Games originally made for Kitty Horrorshow's Patreon patrons, and my, what the rest of us have been missing out on. Grandmother is my favourite here, because it's styled to look and sound like an old DOS game, and that is so my cup of tea I'm currently drinking it. Elsewhere, Leechbowl lets you explore a creepy industrial city, Circadia concerns a freaky cassette tape, and Pente takes you to a floating shrine.
Seen in the cold light of day, your main antagonist—a bulbous white Tellytubby of a thing—couldn't frighten a particularly frightened child. But put it in an endless succession of gloomy rooms and its Tinky-Winky arms suddenly look like they could snap your neck in a second, its Po-face becomes a scary mess of yonic slashes and sick-green eyes.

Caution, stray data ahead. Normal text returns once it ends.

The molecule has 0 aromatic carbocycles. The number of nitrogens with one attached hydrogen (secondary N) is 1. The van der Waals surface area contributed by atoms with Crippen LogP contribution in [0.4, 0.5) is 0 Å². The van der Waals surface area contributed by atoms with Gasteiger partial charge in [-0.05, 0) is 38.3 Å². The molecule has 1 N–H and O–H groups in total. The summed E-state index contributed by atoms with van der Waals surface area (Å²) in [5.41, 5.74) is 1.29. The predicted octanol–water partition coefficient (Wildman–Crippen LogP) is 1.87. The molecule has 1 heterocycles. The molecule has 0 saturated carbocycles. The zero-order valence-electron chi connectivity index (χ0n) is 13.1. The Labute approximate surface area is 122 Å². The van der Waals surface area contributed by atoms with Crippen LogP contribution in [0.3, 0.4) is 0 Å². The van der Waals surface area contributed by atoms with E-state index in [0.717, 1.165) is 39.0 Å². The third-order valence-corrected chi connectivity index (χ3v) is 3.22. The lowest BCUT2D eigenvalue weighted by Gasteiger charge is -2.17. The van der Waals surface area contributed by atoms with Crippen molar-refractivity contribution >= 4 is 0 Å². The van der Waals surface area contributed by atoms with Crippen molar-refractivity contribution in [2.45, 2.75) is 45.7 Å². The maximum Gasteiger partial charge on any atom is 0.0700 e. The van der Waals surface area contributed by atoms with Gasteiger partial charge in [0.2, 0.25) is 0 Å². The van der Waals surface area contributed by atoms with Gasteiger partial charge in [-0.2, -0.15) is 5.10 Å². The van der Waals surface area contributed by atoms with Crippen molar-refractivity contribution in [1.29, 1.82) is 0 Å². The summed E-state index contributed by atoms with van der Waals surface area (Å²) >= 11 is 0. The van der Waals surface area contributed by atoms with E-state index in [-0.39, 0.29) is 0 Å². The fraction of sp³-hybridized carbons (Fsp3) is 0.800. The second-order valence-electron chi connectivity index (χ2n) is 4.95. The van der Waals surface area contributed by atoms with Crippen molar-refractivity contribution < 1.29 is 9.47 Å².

You've quite literally got one chance to see this brief point-and-click adventure through to the end. It's set in a future where all life on Earth will be extinguished in six days: what you choose to do, who you choose to spend time with, and whether you accept your fate or try to fight it are the questions you're asked to answer.
It’s a game in the sense that you play on the tiny segment of beach and feel a sense of racing against the tide, but it’s also a relaxation tool. The simple interaction is very soothing when you choose to build but I’ve actually had Sandcastles running while I write this just to enjoy the sound of the waves.
This would be a poor sort of list without a Porpentine game. This one is a by turns surreal, sad and funny Twine story. Porp’s game satirises Tycoon sims, and the pursuit of money.